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News Now Finland morning news headlines and weather first, every weekday at 09:00.

Morning headlines: Wednesday 1st July 2020

Thousands still affected by summer storm Päivö

The effects of summer storm Päivö, which brought heavy rain, high winds and thunderstorms to many parts of the country on Tuesday, are still being felt this morning. Overnight the worst of the storm moved from Yläa-Savo to North Karelia and towards Kainuu with gusts in Liperi reaching 26.9 metres per second. Power companies said more than 60,000 customers were left without power on Tuesday evening, as services were restored in some areas overnight. Power outages also affected train transport and VR says intercity services between Oulu and Helsinki; Pendolino services between Kajaani and Helsinki, and Karjaa and Helsinki are delayed because of track problems. Local train services between Nurmes and Joensuu are also affected by track disruptions. Trains between Suonenjoki and Lapinlahti are replaced with a bus service this morning due to power outages caused by the storm. Passengers are asked to prepare for delays, and check with VR’s website to see the latest disruptions.

Air Force quietly replaces swastika insignia

The Finnish Air Force has quietly retired the swastika on one of its official insignia, in an apparent effort to bring an end to criticism over the use of the symbol. The Air Force’s Headquarters badge, which contained the swastika, has been progressively replaced since 2017 by the more general Air Force insignia which has a golden eagle at the centre of its design. Professor Teivo Teivainen, who has written extensively about the continued use of the swastika by the military, says he had already noticed the controversial emblem’s lower profile on the Air Force’s website. “The reform has been done with minimal noise. To the best of my knowledge, no press releases or other information have been deemed necessary” Teivainen writes. The use of the swastika by the Finnish Air Force Command dates back to 1918 but has become increasingly difficult to justify, especially in an international context, in recent years. Read more at our story here.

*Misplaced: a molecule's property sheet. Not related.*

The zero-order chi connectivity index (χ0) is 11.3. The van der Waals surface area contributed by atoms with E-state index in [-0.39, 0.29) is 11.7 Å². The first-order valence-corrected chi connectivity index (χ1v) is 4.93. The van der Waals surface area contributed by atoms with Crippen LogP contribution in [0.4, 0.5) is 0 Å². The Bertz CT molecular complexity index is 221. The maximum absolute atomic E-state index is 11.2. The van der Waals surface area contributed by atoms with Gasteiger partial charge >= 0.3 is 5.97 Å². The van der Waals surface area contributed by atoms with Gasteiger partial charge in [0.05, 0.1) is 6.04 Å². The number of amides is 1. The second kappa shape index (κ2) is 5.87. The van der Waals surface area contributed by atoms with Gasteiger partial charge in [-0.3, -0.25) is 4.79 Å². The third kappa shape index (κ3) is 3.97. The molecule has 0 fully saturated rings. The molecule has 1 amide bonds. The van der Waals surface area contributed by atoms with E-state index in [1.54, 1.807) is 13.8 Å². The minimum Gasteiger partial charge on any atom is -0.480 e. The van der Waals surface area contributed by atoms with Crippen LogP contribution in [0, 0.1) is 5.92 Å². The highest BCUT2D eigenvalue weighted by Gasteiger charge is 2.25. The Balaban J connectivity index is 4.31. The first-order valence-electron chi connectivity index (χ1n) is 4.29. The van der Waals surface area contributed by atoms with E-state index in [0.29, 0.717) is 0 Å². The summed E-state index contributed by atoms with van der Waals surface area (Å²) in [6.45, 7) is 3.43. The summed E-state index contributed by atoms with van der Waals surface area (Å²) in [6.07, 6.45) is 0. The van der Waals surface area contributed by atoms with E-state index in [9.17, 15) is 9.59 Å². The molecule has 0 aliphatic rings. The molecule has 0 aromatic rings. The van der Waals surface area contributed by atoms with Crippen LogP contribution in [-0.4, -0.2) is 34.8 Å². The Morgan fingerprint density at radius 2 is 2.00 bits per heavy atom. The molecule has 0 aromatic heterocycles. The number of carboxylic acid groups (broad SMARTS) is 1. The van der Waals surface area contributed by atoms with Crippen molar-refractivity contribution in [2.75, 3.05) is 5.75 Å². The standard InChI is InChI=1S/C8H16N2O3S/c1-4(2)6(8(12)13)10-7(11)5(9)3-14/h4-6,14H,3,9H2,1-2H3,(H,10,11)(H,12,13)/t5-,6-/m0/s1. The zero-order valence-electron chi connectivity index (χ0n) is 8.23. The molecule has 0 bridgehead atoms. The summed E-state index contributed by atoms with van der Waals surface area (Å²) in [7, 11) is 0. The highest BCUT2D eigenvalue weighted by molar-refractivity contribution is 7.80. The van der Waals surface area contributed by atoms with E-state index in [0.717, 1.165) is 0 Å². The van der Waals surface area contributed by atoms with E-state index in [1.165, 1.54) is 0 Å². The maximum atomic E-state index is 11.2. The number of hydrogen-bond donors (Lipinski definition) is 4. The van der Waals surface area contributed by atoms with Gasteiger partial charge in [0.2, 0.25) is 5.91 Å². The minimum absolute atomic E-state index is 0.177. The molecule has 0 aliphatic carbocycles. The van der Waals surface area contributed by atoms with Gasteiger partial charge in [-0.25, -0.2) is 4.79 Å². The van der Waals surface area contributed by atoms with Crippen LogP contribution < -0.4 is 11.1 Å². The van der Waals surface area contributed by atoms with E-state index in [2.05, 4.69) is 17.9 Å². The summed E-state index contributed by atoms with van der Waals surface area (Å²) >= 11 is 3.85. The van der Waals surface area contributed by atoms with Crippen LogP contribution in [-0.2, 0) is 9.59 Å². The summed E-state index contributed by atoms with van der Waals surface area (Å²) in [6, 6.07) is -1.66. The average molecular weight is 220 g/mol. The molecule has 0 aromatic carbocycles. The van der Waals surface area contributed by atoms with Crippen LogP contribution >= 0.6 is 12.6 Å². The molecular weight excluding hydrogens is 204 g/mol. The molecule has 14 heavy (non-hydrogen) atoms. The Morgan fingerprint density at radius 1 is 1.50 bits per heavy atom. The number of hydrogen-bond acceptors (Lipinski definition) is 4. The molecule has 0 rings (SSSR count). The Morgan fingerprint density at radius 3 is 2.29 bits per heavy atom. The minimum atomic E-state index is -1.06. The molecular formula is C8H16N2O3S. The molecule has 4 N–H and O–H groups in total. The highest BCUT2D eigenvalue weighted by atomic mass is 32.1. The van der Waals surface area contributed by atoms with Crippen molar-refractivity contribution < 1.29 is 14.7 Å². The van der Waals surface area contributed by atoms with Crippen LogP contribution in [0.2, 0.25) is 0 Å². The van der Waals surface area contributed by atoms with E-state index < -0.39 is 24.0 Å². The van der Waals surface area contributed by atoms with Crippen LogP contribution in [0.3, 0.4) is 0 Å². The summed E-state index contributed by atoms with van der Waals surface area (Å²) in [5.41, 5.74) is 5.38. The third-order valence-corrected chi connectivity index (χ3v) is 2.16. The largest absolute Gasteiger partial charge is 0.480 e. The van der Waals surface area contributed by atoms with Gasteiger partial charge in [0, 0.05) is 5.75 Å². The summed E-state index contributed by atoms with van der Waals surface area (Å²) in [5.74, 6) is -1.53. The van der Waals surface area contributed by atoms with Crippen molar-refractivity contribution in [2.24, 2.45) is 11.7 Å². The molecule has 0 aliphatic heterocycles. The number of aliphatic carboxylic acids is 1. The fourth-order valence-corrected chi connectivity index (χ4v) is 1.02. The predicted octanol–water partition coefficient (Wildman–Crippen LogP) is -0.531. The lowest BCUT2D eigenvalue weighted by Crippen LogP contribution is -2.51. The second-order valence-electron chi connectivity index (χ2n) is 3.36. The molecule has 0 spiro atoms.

Poll: Race tightening in potential presidential match-up

A new poll in Rural Future newspaper finds Foreign Minister Pekka Haavisto (Green) still with the most support to become Finland’s next president, despite a drop in popularity. In February Haavisto was polling at 18% popularity but now the latest poll finds him with 12% support after a series of controversies over his handling of the al-Hol refugee crisis and management style at the Foreign Ministry. Haavisto has twice run the race for president, finishing second to Sauli Niinistö both times. The new poll finds the popularity of the Centre Party’s Olli Rehn holding steady in second place at 11%. Rehn is the current Governor of the Bank of Finland. Finns Party leader Jussi Halla-aho sees his popularity fall from 9% to 6% in the new poll while Prime Minister Sanna Marin (SDP) is on 10% support. The next presidential election isn’t scheduled to be held until early 2024, with parties traditionally announcing their candidates the year before.

Finland’s largest summer terrace opens

It’s opening day for Finland’s biggest summer terrace as Senate Square in Helsinki is transformed into an outdoor urban garden. The idea is to attract people to the heart of the capital city, and help local businesses replace some of the revenue they’re losing through lack of international tourists. “It’s going to be a really nice set up of restaurants, cafes and bars. We’re going to have 16 restaurants and cafes, and as a starting point we’re going to have 480 seats” explains Peggy Bauer the manager from Tori Quarters who is putting the Senate Square event together. The huge space is also following social distancing rules, with flower planters dividing up the square in a grid pattern to try and keep different groups apart. There’s also extra hand washing points to encourage good hand hygiene. Read more at our original story here.

Veikkausliiga top flight football kicks off today